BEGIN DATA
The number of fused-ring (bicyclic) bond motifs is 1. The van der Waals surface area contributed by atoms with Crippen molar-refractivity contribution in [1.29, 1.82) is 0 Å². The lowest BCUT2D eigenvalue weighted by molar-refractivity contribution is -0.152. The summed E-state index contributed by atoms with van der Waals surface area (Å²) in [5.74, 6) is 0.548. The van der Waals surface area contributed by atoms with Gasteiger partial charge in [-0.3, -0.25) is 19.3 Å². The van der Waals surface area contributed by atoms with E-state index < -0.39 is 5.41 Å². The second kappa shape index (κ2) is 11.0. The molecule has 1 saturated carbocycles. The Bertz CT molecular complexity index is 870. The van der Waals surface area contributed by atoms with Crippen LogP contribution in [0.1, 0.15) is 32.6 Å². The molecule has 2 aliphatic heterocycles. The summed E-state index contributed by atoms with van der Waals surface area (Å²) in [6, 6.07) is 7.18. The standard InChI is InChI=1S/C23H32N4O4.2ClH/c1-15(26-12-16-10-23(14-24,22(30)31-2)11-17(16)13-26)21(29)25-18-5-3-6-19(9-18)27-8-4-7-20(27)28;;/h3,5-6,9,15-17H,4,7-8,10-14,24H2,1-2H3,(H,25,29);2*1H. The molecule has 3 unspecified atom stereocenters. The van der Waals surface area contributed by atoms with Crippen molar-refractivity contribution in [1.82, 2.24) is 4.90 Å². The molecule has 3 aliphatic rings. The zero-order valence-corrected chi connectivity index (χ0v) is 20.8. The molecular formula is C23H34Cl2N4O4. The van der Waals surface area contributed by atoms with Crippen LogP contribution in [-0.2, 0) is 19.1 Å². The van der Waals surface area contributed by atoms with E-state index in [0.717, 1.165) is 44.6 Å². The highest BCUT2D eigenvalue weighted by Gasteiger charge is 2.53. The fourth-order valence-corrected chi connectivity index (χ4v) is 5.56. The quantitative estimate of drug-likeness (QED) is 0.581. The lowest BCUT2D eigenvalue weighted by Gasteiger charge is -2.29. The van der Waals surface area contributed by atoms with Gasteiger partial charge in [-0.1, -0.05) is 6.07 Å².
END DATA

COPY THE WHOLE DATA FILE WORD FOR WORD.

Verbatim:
The number of fused-ring (bicyclic) bond motifs is 1. The van der Waals surface area contributed by atoms with Crippen molar-refractivity contribution in [1.29, 1.82) is 0 Å². The lowest BCUT2D eigenvalue weighted by molar-refractivity contribution is -0.152. The summed E-state index contributed by atoms with van der Waals surface area (Å²) in [5.74, 6) is 0.548. The van der Waals surface area contributed by atoms with Gasteiger partial charge in [-0.3, -0.25) is 19.3 Å². The van der Waals surface area contributed by atoms with E-state index < -0.39 is 5.41 Å². The second kappa shape index (κ2) is 11.0. The molecule has 1 saturated carbocycles. The Bertz CT molecular complexity index is 870. The van der Waals surface area contributed by atoms with Crippen LogP contribution in [0.1, 0.15) is 32.6 Å². The molecule has 2 aliphatic heterocycles. The summed E-state index contributed by atoms with van der Waals surface area (Å²) in [6, 6.07) is 7.18. The standard InChI is InChI=1S/C23H32N4O4.2ClH/c1-15(26-12-16-10-23(14-24,22(30)31-2)11-17(16)13-26)21(29)25-18-5-3-6-19(9-18)27-8-4-7-20(27)28;;/h3,5-6,9,15-17H,4,7-8,10-14,24H2,1-2H3,(H,25,29);2*1H. The molecule has 3 unspecified atom stereocenters. The van der Waals surface area contributed by atoms with Crippen molar-refractivity contribution in [1.82, 2.24) is 4.90 Å². The molecule has 3 aliphatic rings. The zero-order valence-corrected chi connectivity index (χ0v) is 20.8. The molecular formula is C23H34Cl2N4O4. The van der Waals surface area contributed by atoms with Crippen LogP contribution in [-0.2, 0) is 19.1 Å². The van der Waals surface area contributed by atoms with E-state index in [0.717, 1.165) is 44.6 Å². The highest BCUT2D eigenvalue weighted by Gasteiger charge is 2.53. The fourth-order valence-corrected chi connectivity index (χ4v) is 5.56. The quantitative estimate of drug-likeness (QED) is 0.581. The lowest BCUT2D eigenvalue weighted by Gasteiger charge is -2.29. The van der Waals surface area contributed by atoms with Gasteiger partial charge in [-0.1, -0.05) is 6.07 Å².